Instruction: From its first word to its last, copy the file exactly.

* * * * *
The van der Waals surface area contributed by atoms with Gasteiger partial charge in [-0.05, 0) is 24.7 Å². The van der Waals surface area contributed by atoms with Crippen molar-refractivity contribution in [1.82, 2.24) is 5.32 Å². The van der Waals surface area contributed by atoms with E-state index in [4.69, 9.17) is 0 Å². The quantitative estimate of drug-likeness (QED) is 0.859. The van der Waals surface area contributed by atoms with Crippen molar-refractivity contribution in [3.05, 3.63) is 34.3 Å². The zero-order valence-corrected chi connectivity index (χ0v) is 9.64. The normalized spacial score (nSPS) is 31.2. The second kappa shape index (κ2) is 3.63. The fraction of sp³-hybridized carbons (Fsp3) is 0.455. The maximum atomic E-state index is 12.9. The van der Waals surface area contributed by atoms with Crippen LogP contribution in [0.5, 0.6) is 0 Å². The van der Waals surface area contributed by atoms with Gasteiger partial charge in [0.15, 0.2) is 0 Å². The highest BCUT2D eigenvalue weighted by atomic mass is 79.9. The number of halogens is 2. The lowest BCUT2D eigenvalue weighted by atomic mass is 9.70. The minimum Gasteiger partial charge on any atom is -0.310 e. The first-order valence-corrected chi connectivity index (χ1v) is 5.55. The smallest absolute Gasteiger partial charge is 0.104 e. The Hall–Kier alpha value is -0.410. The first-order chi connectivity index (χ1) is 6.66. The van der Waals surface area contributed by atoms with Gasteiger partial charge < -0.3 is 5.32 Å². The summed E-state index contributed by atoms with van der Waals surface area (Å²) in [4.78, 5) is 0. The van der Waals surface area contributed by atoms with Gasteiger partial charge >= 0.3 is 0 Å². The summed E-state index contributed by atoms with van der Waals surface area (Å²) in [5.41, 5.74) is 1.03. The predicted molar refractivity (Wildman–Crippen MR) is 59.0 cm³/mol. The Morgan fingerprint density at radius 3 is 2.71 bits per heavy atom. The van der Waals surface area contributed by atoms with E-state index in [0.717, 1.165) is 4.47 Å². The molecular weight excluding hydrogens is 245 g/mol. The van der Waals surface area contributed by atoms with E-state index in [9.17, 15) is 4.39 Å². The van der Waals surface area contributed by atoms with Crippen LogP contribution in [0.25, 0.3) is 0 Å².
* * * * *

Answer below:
The van der Waals surface area contributed by atoms with Gasteiger partial charge in [-0.05, 0) is 24.7 Å². The van der Waals surface area contributed by atoms with Crippen molar-refractivity contribution in [1.82, 2.24) is 5.32 Å². The van der Waals surface area contributed by atoms with E-state index in [4.69, 9.17) is 0 Å². The quantitative estimate of drug-likeness (QED) is 0.859. The van der Waals surface area contributed by atoms with Crippen molar-refractivity contribution in [3.05, 3.63) is 34.3 Å². The zero-order valence-corrected chi connectivity index (χ0v) is 9.64. The normalized spacial score (nSPS) is 31.2. The second kappa shape index (κ2) is 3.63. The fraction of sp³-hybridized carbons (Fsp3) is 0.455. The maximum atomic E-state index is 12.9. The van der Waals surface area contributed by atoms with Crippen LogP contribution in [0.5, 0.6) is 0 Å². The van der Waals surface area contributed by atoms with Gasteiger partial charge in [0.15, 0.2) is 0 Å². The highest BCUT2D eigenvalue weighted by atomic mass is 79.9. The number of halogens is 2. The lowest BCUT2D eigenvalue weighted by atomic mass is 9.70. The minimum Gasteiger partial charge on any atom is -0.310 e. The first-order valence-corrected chi connectivity index (χ1v) is 5.55. The smallest absolute Gasteiger partial charge is 0.104 e. The Hall–Kier alpha value is -0.410. The first-order chi connectivity index (χ1) is 6.66. The van der Waals surface area contributed by atoms with Gasteiger partial charge < -0.3 is 5.32 Å². The summed E-state index contributed by atoms with van der Waals surface area (Å²) in [4.78, 5) is 0. The van der Waals surface area contributed by atoms with Gasteiger partial charge >= 0.3 is 0 Å². The summed E-state index contributed by atoms with van der Waals surface area (Å²) in [5.41, 5.74) is 1.03. The predicted molar refractivity (Wildman–Crippen MR) is 59.0 cm³/mol. The Morgan fingerprint density at radius 3 is 2.71 bits per heavy atom. The van der Waals surface area contributed by atoms with E-state index in [0.717, 1.165) is 4.47 Å². The molecular weight excluding hydrogens is 245 g/mol. The van der Waals surface area contributed by atoms with E-state index in [9.17, 15) is 4.39 Å². The van der Waals surface area contributed by atoms with Crippen LogP contribution in [0.25, 0.3) is 0 Å².